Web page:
Alcorn State University takes pride in its early beginning in 1871, as the first public African-American institution for higher education in the United States. At the time, the state of Mississippi, guided by governor, James Alcorn, supported the purchase of Oakland College, a land-grant institution located in Claiborne County, as a means to provide education and training for male descendants of freed slaves after the Civil War. The college quickly grew, adding additional acreage, and changing its name to Alcorn Agricultural and Mechanical College. Later, women were allowed to enroll, and by 1974, the college officially transitioned to Alcorn State University.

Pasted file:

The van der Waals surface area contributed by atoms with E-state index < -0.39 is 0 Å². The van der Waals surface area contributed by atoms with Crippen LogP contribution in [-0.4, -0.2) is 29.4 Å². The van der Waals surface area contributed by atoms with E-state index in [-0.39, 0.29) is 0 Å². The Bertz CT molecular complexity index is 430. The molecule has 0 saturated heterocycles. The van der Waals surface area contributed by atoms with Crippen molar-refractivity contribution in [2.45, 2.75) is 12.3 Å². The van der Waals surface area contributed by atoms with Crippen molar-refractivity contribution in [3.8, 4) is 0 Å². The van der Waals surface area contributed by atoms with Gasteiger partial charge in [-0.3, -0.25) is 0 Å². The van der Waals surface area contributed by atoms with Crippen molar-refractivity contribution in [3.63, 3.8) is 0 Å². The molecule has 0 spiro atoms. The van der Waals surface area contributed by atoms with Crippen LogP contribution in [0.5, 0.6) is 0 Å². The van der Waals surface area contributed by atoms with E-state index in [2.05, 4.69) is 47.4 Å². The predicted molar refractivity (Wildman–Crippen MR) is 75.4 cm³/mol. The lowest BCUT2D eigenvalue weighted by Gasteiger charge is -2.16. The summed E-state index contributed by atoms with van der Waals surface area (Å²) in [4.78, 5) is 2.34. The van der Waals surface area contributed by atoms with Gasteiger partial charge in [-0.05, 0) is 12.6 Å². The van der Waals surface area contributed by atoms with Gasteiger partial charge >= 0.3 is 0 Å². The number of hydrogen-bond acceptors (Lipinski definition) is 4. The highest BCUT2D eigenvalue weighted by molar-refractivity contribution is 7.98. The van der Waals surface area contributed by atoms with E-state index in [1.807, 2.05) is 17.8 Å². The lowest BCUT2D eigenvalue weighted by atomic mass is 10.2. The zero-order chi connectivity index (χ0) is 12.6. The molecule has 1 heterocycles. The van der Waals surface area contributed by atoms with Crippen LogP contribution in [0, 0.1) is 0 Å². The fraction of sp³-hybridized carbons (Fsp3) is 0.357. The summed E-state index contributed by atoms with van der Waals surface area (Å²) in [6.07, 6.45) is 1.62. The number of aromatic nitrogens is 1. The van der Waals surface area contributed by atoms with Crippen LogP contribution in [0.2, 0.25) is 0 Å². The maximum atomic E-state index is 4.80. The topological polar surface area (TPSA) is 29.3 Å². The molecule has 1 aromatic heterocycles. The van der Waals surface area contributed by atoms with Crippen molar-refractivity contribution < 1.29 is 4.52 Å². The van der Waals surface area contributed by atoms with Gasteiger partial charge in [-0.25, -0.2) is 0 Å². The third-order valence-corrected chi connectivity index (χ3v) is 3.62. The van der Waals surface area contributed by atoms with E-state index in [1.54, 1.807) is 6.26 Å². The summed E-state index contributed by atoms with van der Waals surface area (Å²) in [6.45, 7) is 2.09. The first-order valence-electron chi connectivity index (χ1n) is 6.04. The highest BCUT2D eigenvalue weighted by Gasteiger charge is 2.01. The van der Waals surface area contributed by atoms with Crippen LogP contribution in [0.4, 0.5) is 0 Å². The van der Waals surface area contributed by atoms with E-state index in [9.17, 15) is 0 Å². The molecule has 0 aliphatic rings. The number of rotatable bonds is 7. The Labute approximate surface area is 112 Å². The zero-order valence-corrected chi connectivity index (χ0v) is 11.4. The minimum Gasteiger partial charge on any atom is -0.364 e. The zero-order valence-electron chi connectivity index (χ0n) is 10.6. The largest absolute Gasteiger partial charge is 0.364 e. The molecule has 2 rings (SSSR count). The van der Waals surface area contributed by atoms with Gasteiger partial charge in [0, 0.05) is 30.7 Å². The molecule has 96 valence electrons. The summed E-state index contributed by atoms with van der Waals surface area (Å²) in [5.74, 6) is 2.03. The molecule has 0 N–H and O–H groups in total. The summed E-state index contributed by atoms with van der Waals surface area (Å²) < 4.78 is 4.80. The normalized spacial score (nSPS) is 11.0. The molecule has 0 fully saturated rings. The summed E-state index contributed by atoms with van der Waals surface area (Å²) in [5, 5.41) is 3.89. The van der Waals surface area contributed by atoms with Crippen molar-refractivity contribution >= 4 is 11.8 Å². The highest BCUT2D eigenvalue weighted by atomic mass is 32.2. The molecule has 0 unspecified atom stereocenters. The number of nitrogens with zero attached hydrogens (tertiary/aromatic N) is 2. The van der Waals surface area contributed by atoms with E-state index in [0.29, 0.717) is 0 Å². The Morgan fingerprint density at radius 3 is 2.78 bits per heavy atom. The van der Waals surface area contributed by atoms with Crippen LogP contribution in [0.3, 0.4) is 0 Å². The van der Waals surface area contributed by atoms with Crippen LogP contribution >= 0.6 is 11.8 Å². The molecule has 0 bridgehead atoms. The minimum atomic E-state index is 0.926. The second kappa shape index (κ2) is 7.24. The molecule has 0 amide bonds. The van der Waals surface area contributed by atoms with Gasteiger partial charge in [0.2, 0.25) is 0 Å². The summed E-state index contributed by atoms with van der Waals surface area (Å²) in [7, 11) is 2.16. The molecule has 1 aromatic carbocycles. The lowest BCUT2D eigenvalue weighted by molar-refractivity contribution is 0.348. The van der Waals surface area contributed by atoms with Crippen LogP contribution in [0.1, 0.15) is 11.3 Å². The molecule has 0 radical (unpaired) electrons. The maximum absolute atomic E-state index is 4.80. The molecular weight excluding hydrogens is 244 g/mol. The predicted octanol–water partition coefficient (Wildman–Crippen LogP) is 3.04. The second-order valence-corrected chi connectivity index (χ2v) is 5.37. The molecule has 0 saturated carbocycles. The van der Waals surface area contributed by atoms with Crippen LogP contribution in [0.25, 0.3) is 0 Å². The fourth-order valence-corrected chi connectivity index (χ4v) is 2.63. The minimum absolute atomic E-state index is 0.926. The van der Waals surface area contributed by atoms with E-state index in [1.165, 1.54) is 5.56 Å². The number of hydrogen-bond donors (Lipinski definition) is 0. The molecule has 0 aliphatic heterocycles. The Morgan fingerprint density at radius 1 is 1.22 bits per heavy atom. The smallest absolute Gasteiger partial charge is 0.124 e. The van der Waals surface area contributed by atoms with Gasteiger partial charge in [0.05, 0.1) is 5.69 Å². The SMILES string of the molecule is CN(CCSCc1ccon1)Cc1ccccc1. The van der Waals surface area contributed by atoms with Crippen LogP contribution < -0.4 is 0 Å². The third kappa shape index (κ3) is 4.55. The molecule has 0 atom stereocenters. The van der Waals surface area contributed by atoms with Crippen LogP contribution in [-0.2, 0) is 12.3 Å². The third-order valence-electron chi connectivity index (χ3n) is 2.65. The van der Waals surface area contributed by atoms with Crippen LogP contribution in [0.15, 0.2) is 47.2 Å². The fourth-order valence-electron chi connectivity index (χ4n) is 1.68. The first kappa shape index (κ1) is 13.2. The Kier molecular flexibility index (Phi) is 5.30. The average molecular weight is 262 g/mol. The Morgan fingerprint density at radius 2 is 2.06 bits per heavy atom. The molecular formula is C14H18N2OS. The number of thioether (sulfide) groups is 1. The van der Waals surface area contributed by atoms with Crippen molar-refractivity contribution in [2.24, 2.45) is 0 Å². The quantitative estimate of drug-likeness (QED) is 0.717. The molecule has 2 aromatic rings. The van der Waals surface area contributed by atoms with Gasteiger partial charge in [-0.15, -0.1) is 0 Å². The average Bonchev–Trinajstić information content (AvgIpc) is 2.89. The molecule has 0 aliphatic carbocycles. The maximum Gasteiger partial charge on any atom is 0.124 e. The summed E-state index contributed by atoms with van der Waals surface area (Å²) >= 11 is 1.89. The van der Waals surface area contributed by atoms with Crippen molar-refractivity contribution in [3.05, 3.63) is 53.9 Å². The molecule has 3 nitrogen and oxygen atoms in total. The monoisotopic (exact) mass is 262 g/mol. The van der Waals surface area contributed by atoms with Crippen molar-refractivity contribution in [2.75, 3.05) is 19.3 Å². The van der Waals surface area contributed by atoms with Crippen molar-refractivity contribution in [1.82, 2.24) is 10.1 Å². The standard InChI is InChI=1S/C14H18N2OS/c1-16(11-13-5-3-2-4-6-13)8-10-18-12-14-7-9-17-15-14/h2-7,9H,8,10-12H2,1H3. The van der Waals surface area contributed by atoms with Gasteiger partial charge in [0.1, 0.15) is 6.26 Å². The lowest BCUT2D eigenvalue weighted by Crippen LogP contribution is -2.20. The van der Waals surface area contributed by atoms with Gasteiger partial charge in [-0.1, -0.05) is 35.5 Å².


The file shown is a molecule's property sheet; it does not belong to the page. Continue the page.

Alcorn State University awards undergraduate degrees through the following schools:
School of Arts and Sciences
School of Business
School of Education and Psychology
School of Agriculture and Applied Sciences
School of Nursing
Alcorn State University supports distance education programs for the added convenience of working professionals and nontraditional students. Various programs support on-campus and online coursework. Distance learners have access to resources, such as technical support, and will access assignments and lectures through online platforms.
Southern Association of Colleges and Schools, Commission on Colleges
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